Implications of the R0 Reproduction Number in an unconstrained Delta variant environment

Solving log(x) = R(x-1) for a family of R values, with R up to 7


In my April 8th 2020 post about the R0 reproduction number and the use of SIR models to model the pandemic, I developed a chart which predicted the proportion of the population uninfected by the end of an unconstrained pandemic.

A recent communication from a Twitter correspondent drew my attention to a Twitter thread by Trevor Bedford, which calculates the infected percentage of the population at the end of the pandemic given the effective R(t) value of the virus, the Delta variant in the USA in that case. Estimates for the R(t) value were drawn from USA data in that tweet thread.

My original chart from the early days of the pandemic allowed for an R0 up to 3, but the Delta variant that arrived in the UK a year later, in April 2021, has an R0 far higher than the original, as much as R0=7, perhaps.

My original chart would cater for the effective R(t) of 1.18 which features in Trevor Bedford’s tweet, but I wanted to see what the initial estimate of the infected (or uninfected) proportion of the population by the end of the epidemic would be for the Delta variant’s R0, prior to any mitigations.

I have therefore added to the scope of that previous post to develop a chart allowing those higher values of R0, even though when mitigation measures are taken (as they have been), the transmission rate of Delta is managed down significantly.

An example of the non-linearity of outcomes in such a pandemic is that although the Delta variant is a little over twice as transmissible as the original variant (maybe up to 2.5 times), the percentage of people remaining uninfected in the unconstrained scenario is reduced by a factor of between 50 and 150, from between 5% and 15% of the population for the original variant, at an R0 of between 2 and 3, to less than 0.1% for the unconstrained Delta variant with an R0 of 7.


Since those early UK Government presentations about the pandemic over a year ago, the R0 Reproduction Number has been mentioned many times, and with good reason. Its value is a commonly accepted measure of the propensity of an infectious disease outbreak to become an epidemic.

It turns out to be a relatively simple number to define, although working back from current data to calculate it is awkward if you don’t have the data (daily) time series.

If you have, the way to do this is to look at the doubling period of cases at any time t, and work back from there, as I showed my later blog post on  June 28th 2020, to show the effective value, R(t), at that time t, a value dependent on many factors such as the contact rate between members of the population, the time of exposure as well as the properties of the virus variant itself, such as its duration of infection.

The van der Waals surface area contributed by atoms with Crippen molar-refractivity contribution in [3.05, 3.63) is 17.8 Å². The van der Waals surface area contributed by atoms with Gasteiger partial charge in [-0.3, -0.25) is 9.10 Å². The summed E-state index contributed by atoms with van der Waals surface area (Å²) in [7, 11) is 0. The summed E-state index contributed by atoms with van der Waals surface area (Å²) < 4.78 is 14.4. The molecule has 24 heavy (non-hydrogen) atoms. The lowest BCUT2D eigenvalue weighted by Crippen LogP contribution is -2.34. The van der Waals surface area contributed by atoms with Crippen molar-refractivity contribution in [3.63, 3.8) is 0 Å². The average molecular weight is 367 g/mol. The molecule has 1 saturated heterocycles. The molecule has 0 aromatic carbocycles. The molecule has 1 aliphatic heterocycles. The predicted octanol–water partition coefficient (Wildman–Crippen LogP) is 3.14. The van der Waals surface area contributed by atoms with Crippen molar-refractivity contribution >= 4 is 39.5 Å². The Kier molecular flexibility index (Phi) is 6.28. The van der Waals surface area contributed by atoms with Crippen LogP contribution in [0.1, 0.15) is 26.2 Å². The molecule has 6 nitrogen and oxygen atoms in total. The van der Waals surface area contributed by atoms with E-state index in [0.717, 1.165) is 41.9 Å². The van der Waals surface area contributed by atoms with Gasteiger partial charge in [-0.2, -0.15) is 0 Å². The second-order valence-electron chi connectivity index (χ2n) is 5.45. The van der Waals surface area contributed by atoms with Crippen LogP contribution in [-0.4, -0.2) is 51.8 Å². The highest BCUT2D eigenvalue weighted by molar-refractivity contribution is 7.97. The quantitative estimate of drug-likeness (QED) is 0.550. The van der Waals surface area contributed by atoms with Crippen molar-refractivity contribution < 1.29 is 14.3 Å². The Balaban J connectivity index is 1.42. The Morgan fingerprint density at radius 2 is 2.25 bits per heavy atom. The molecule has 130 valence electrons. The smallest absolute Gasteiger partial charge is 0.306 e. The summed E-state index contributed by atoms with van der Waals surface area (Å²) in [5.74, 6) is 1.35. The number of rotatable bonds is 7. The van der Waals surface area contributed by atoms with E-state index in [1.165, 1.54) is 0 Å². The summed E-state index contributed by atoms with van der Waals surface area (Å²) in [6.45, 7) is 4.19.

If R(t) (the dynamic value of R) at any time t falls below 1, and stays there, then the epidemic will reduce and disappear. If it is remains greater than 1, then the epidemic grows.

You can see more about this, and the original development of R0 and its use in predicting infection outcomes at my Google docs at The SIR model and R0. That is a more technical document, presenting a derivation of R0, and its consequences. I used a few research papers to help with it, but the focus, brevity(!) and mistakes are mine (although I have corrected some in the sources).

New chart development

Expanding the y-axis of the original chart in that earlier work to include values of R0 up to 7 instead of 3 was simply a matter of doubling the number of columns in the supporting spreadsheet, adding the necessary additional R0 values, and recalculating the new cells with the corresponding formulae as before; see the various versions in separate sheets in the supporting spreadsheet at Google sheets.

It is then a short step to plot new charts for y1 = loge(Sx) and y2 = R0(Sx -1), where Sx is the number of Susceptible (uninfected) people at the end of the pandemic, for a family of values of R0, telling us, by requiring y1 = y2, for any given value of R0, the value of Sx, according to my derivation at Google docs for the original post. We can read the solutions for the wider range of R0 from the following chart.

Solving log(x) = R(x-1) for a family of R values, with R up to 7
Solving log(x) = R(x-1) for a family of R values, with R up to 7

The black curve, y1 = loge(Sx), with stars at the data points, crosses each straight line y2 = R0(Sx-1) only once, where at such intersections, one for any given value of R0, the equation loge(Sx) = R0(Sx-1) is solved; the starred data points are given by:

R0 (y-axis)6.913.001.901.391.050.800.600.430.290.160.05
% uninfected Sx0.1%5%15%25%35%45%55%65%75%85%95%
% of population never infected when the epidemic ends, for values of R0 up to 7

Thus for the original SARS Cov-2 variant in the UK with an R0 of between 2 and 3, say, then 15% to 5%, respectively, of the population might never have been infected when the pandemic ends, in the absence of any mitigation measures such as NPIs (Non-Pharmaceutical Interventions, such as social distancing) or a vaccine.